Each year in October, NFARES participates in an Simulated Emergency Test (SET). This year, the SET will be held on Saturday, October 7, between 9a and 2p.

The ARRL ARES Manaul says "The ARRL Simulated Emergency Test is a nationwide exercise in emergency communications, administered by ARRL Emergency Coordinators and Net Managers. Both ARES and the National Traffic System (NTS) are involved. The SET weekend gives communicators the opportunity to focus on the emergency communications capability within their community while interacting with NTS nets."

It goes on to define the purpose of SET:

    To find out the strengths and weaknesses of ARES and NTS, the Radio Amateur Civil Emergency Service (RACES) and other groups in providing emergency communications.
    To provide a public demonstration -- to served agencies such as Red Cross, Emergency Management and through the news media -- of the value to the public that Amateur Radio provides, particularly in time of need.
    To help radio amateurs gain experience in communications using standard procedures and a variety of modes under simulated emergency conditions.

For the past several years, North Fulton ARES has put together a team of radio communicators from NFARES and NFARL, deployed thoughout the North Fulton communities of Alpharetta, Johns Creek, Milton, Roswell and Sandy Springs. Participating locations include fire stations, police departments, Emergency Operations Centers (EOC), hospitals, schools and shelters.

The territory is divided into regions to facilitate simplex communications nets. These regions mostly consist of city pairs, like Alpharetta/Milton and Sandy Springs/Johns Creek. Roswell usually has enough locations and people to operate its own simplex net.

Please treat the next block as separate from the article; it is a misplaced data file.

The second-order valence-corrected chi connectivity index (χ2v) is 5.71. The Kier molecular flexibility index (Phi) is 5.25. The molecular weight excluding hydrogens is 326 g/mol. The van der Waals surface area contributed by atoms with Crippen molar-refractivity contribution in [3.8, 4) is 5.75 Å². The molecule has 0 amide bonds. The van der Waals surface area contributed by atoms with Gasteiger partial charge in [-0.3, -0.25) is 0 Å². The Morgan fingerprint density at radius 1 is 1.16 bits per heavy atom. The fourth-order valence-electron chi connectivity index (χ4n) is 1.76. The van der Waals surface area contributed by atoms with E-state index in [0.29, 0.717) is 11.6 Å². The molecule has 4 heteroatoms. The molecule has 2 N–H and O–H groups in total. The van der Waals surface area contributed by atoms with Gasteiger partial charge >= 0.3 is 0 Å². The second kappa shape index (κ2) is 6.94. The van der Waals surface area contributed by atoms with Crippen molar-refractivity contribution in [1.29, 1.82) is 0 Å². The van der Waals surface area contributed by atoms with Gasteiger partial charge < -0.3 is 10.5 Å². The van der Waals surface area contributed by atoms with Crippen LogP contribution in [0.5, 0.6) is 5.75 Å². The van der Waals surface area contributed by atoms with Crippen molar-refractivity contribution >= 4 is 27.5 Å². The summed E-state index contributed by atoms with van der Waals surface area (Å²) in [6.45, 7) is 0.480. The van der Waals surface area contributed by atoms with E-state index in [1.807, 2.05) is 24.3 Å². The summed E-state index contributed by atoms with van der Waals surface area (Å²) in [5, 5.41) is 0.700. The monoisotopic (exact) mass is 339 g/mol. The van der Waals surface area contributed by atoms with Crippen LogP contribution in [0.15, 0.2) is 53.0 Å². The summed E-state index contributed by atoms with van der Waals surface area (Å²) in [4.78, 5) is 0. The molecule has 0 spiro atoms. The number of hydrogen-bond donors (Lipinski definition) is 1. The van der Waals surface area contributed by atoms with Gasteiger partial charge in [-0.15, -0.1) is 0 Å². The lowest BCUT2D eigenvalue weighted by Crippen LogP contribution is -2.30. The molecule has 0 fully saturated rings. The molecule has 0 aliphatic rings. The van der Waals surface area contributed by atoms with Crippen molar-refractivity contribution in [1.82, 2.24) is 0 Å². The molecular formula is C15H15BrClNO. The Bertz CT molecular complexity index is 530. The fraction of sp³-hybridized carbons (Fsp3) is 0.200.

Messages, both voice and digital, are passed within and between the regional simplex nets operating on 2 meters. Each net is assigned its own simplex frequencies (a primary plus two others) to allow messages to be passed concurrently with other messages or net operations. Net Control Stations (NCS) for each net coordinate the flow of messages within their own nets.

In addition to the 2m simplex nets, we establish a backbone (inter-city) net on 70cm linking the regional NCS locations. This net is used to facilitate the flow of messages between regional simplex nets, particularly if a simplex link cannot be established on 2m.

For digital messaging, we use Fldigi and Flmsg, part of the NBEMS suite of software programs. Of the many digital modes supported by Fldigi, we use MT63-2KL. To format the messages, we use Flmsg. We are able to select various formats, such as NTS Radiograms or ICS-213, a standard message format used by most, if not all, of our served agencies.